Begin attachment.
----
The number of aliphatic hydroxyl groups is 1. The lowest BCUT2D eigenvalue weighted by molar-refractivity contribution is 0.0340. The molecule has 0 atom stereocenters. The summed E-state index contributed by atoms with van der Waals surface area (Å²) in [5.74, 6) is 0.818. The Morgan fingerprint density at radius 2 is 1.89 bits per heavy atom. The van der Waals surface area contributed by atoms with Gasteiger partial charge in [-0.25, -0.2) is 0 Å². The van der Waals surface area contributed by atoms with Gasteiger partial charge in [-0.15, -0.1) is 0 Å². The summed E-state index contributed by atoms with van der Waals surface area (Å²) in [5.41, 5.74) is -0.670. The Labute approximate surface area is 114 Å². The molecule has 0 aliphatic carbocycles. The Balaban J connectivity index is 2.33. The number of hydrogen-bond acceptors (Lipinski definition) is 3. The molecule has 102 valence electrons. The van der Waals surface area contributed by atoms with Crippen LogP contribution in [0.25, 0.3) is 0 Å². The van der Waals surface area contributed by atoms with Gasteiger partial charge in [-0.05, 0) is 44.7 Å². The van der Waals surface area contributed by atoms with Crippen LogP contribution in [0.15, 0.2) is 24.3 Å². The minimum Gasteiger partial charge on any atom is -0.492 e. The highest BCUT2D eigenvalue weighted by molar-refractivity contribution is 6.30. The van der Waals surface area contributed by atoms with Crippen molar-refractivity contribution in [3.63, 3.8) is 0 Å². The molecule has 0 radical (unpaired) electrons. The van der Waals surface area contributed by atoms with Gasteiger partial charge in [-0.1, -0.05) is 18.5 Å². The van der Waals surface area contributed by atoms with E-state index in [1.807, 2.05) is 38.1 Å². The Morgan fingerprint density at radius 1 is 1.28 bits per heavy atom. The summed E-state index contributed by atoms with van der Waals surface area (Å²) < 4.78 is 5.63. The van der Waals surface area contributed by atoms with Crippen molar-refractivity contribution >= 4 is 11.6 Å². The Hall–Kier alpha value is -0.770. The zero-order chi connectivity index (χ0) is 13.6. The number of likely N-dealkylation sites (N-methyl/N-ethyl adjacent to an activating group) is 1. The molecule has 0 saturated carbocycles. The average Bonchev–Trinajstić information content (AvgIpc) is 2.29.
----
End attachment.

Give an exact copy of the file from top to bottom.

The number of aliphatic hydroxyl groups is 1. The lowest BCUT2D eigenvalue weighted by molar-refractivity contribution is 0.0340. The molecule has 0 atom stereocenters. The summed E-state index contributed by atoms with van der Waals surface area (Å²) in [5.74, 6) is 0.818. The Morgan fingerprint density at radius 2 is 1.89 bits per heavy atom. The van der Waals surface area contributed by atoms with Gasteiger partial charge in [-0.25, -0.2) is 0 Å². The van der Waals surface area contributed by atoms with Gasteiger partial charge in [-0.15, -0.1) is 0 Å². The summed E-state index contributed by atoms with van der Waals surface area (Å²) in [5.41, 5.74) is -0.670. The Labute approximate surface area is 114 Å². The molecule has 0 aliphatic carbocycles. The Balaban J connectivity index is 2.33. The number of hydrogen-bond acceptors (Lipinski definition) is 3. The molecule has 102 valence electrons. The van der Waals surface area contributed by atoms with Crippen LogP contribution in [0.25, 0.3) is 0 Å². The van der Waals surface area contributed by atoms with Gasteiger partial charge in [-0.05, 0) is 44.7 Å². The van der Waals surface area contributed by atoms with Crippen LogP contribution in [0.15, 0.2) is 24.3 Å². The minimum Gasteiger partial charge on any atom is -0.492 e. The highest BCUT2D eigenvalue weighted by molar-refractivity contribution is 6.30. The van der Waals surface area contributed by atoms with Crippen molar-refractivity contribution in [3.63, 3.8) is 0 Å². The molecule has 0 radical (unpaired) electrons. The van der Waals surface area contributed by atoms with Gasteiger partial charge in [-0.1, -0.05) is 18.5 Å². The van der Waals surface area contributed by atoms with E-state index in [1.807, 2.05) is 38.1 Å². The Morgan fingerprint density at radius 1 is 1.28 bits per heavy atom. The summed E-state index contributed by atoms with van der Waals surface area (Å²) < 4.78 is 5.63. The van der Waals surface area contributed by atoms with Crippen molar-refractivity contribution >= 4 is 11.6 Å². The Hall–Kier alpha value is -0.770. The zero-order chi connectivity index (χ0) is 13.6. The number of likely N-dealkylation sites (N-methyl/N-ethyl adjacent to an activating group) is 1. The molecule has 0 saturated carbocycles. The average Bonchev–Trinajstić information content (AvgIpc) is 2.29.